Tensions and temperatures rise over the course of an afternoon recording session in 1920s Chicago as a band of musicians await trailblazing performer, the legendary “Mother of the Blues,” Ma Rainey (Academy Award® winner Viola Davis). Late to the session, the fearless, fiery Ma engages in a battle of wills with her white manager and producer over control of her music. As the band waits in the studio’s claustrophobic rehearsal room, ambitious trumpeter Levee (Chadwick Boseman) – who has an eye for Ma’s girlfriend and is determined to stake his own claim on the music industry – spurs his fellow musicians into an eruption of stories revealing truths that will forever change the course of their lives. Adapted from two-time Pulitzer Prize winner August Wilson’s play, MA RAINEY’S BLACK BOTTOM celebrates the transformative power of the blues and the artists who refuse to let society’s prejudices dictate their worth.Written by Netflix
To say this latest adaptation of the late August Wilson’s play Ma Rainey’s Black Bottom is frustrating is an understatement. You’d be hard pressed trying to decide which aspect of the film deserves the most praise. It’s a daunting task to say the least, with there being so much to love, appreciate, and adore. The wardrobe speaks volumes, the dialogue is pure, and the performances are outstanding! It’s easily some of the best acting not only of the year, but the decade!
The way director George C. Wolfe captures 1927 Chicago racism is the perfect reflection of how Black Americans have evolved in the country while simultaneously being stagnated in attempts to rise up the social and economic ladder. It’s also a realistic account without being thrown in your face for pretentious shock value. Racism comes in many forms going back and forth between subtle and overt, and this film captures it all effortlessly. What’s most impressive is the dialogue between the cast on how to deal with such atrocities. Older and younger generations have always been at odds on how to proceed in life while experiencing it, and the reality is that neither parties are wrong. This is very apparent throughout all the characters that are on screen. The script even provided solutions to overcome this quagmire organically which makes this experience that much more enjoyable. Blacks have never had anything to hold onto in this country yet live their lives as if they’ve had it all. The way that’s represented in this film is relatable and is also a teaching moment without being too preachy.
However, this piece of art of course may not be palatable for all audiences. Since this is adapted from a play that’s exactly how it presents itself in the dialogue from the majority of the characters. The set design was superb yet feels like it was performed on stage for a live audience. Though the director is able to craft an environment where you’re so engulfed in the expression of some of the main leads’ performances, that the scenes transform midway from live action onstage performances to real life accounts as if you are actually there.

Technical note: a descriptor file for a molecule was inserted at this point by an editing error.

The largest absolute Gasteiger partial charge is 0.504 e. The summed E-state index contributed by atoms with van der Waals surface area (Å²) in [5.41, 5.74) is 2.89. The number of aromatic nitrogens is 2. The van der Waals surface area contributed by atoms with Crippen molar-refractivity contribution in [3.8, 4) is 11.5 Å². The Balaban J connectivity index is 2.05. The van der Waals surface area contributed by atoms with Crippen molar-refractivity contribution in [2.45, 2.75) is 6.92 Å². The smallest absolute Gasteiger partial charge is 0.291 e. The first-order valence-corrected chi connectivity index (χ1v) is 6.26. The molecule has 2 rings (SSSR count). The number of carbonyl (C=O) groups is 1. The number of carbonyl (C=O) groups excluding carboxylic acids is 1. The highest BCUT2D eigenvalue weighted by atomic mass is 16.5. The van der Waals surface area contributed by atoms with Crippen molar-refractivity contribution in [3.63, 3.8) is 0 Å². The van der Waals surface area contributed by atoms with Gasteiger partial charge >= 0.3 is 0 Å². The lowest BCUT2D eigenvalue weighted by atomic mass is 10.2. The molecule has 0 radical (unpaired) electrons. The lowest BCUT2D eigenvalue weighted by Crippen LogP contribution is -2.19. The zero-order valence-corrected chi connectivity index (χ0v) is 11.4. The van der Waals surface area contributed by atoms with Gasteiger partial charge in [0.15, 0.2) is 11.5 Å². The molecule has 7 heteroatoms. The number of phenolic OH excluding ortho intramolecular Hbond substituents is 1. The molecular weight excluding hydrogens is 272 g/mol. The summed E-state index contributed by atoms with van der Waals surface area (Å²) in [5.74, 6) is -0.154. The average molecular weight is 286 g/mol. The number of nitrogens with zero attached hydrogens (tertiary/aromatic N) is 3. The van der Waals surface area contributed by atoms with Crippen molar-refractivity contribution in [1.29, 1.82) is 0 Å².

The Blues music genre has been around for over a century, and now it’s receiving more shine by highlighting the days of Ma Rainey aka “The Mother of Blues” played by Oscar award winner Viola Davis. If you think you’ve seen her best performance you haven’t seen anything yet. Be prepared to pick your jaw up off the floor, because her role was nothing short of captivating as she erupted with such grace and dominance in this role. It may take your breath away, and that’s said with no exaggeration. She was so unapologetic in this role. The makeup design with the colors, sweat, and gold teeth brought so much life to her character as if Davis was playing herself. If she’s not recognized for this it will be the crime of the century. This is the platinum standard of how acting should be done and will be remembered in time forever and ever.
What’s unbelievable is our late brother Chadwick Boseman’s performance as Levee was just as good or even better. Tensions are rising during this recording session as he plays the talented trumpeter, and he’s not bowing down to anyone either. The way his character Levee and Ma Rainey bounce off of each other is a dream come true in cinema. All you can do is sit in awe as he transforms himself into the role. There was so much passion within his voice, his mannerisms, his everything. The way he delivered his lines was as if he was on a mission to let the world know what he was capable of if not already. It’s sad to say that it also came across like a cry for help as if he knew this would be his last role, and he wanted to leave his mark on the world. There was pain in his performance, as if he had a dark secret he wanted to reveal but couldn’t, that will leave you in tears when it’s all over.
There’s so much that can be taken away from this film. In a time that was nearly one hundred years ago, I can appreciate the confidence level Black Americans had when trying to make a living for themselves during such harsh times. It’s a shame that Chadwick Boseman passed away at such a young age with such talent. I can only imagine what this man could’ve done in his acting career if he was still here today. If he were, the whirlwind of skill that he possessed would go down in history, and definitely will now as he will be remembered as one of the greats.